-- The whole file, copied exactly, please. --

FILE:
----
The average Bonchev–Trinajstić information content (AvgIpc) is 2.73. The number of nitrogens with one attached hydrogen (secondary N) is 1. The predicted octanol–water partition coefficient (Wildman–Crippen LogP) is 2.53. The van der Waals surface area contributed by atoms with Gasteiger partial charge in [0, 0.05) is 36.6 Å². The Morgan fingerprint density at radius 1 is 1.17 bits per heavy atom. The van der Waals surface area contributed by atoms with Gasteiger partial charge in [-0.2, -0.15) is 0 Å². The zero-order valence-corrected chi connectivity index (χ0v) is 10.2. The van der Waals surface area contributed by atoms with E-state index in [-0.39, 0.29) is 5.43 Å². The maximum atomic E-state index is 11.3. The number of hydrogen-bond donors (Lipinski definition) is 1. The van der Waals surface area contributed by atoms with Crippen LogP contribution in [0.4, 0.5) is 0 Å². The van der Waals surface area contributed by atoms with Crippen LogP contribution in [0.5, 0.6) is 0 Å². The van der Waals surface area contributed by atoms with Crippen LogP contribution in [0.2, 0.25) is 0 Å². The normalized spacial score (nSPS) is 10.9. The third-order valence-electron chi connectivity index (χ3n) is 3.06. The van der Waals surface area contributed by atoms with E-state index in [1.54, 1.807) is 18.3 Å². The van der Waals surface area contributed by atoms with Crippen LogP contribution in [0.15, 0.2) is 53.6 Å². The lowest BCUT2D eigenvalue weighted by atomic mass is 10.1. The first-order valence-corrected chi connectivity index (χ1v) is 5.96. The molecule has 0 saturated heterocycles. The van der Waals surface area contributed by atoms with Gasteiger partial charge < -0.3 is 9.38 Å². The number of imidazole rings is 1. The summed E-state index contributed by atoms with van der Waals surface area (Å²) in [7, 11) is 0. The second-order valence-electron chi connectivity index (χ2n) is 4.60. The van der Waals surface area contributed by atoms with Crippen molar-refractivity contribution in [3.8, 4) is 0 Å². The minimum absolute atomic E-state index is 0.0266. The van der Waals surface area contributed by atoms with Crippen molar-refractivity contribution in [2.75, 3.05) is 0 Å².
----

The average Bonchev–Trinajstić information content (AvgIpc) is 2.73. The number of nitrogens with one attached hydrogen (secondary N) is 1. The predicted octanol–water partition coefficient (Wildman–Crippen LogP) is 2.53. The van der Waals surface area contributed by atoms with Gasteiger partial charge in [0, 0.05) is 36.6 Å². The Morgan fingerprint density at radius 1 is 1.17 bits per heavy atom. The van der Waals surface area contributed by atoms with Gasteiger partial charge in [-0.2, -0.15) is 0 Å². The zero-order valence-corrected chi connectivity index (χ0v) is 10.2. The van der Waals surface area contributed by atoms with E-state index in [-0.39, 0.29) is 5.43 Å². The maximum atomic E-state index is 11.3. The number of hydrogen-bond donors (Lipinski definition) is 1. The van der Waals surface area contributed by atoms with Crippen LogP contribution in [0.4, 0.5) is 0 Å². The van der Waals surface area contributed by atoms with Crippen LogP contribution in [0.5, 0.6) is 0 Å². The van der Waals surface area contributed by atoms with Crippen LogP contribution in [0.2, 0.25) is 0 Å². The normalized spacial score (nSPS) is 10.9. The third-order valence-electron chi connectivity index (χ3n) is 3.06. The van der Waals surface area contributed by atoms with E-state index in [1.54, 1.807) is 18.3 Å². The van der Waals surface area contributed by atoms with Crippen LogP contribution in [0.15, 0.2) is 53.6 Å². The lowest BCUT2D eigenvalue weighted by atomic mass is 10.1. The first-order valence-corrected chi connectivity index (χ1v) is 5.96. The molecule has 0 saturated heterocycles. The van der Waals surface area contributed by atoms with Gasteiger partial charge < -0.3 is 9.38 Å². The number of imidazole rings is 1. The summed E-state index contributed by atoms with van der Waals surface area (Å²) in [7, 11) is 0. The second-order valence-electron chi connectivity index (χ2n) is 4.60. The van der Waals surface area contributed by atoms with Crippen molar-refractivity contribution in [3.8, 4) is 0 Å². The minimum absolute atomic E-state index is 0.0266. The van der Waals surface area contributed by atoms with Crippen molar-refractivity contribution in [2.75, 3.05) is 0 Å².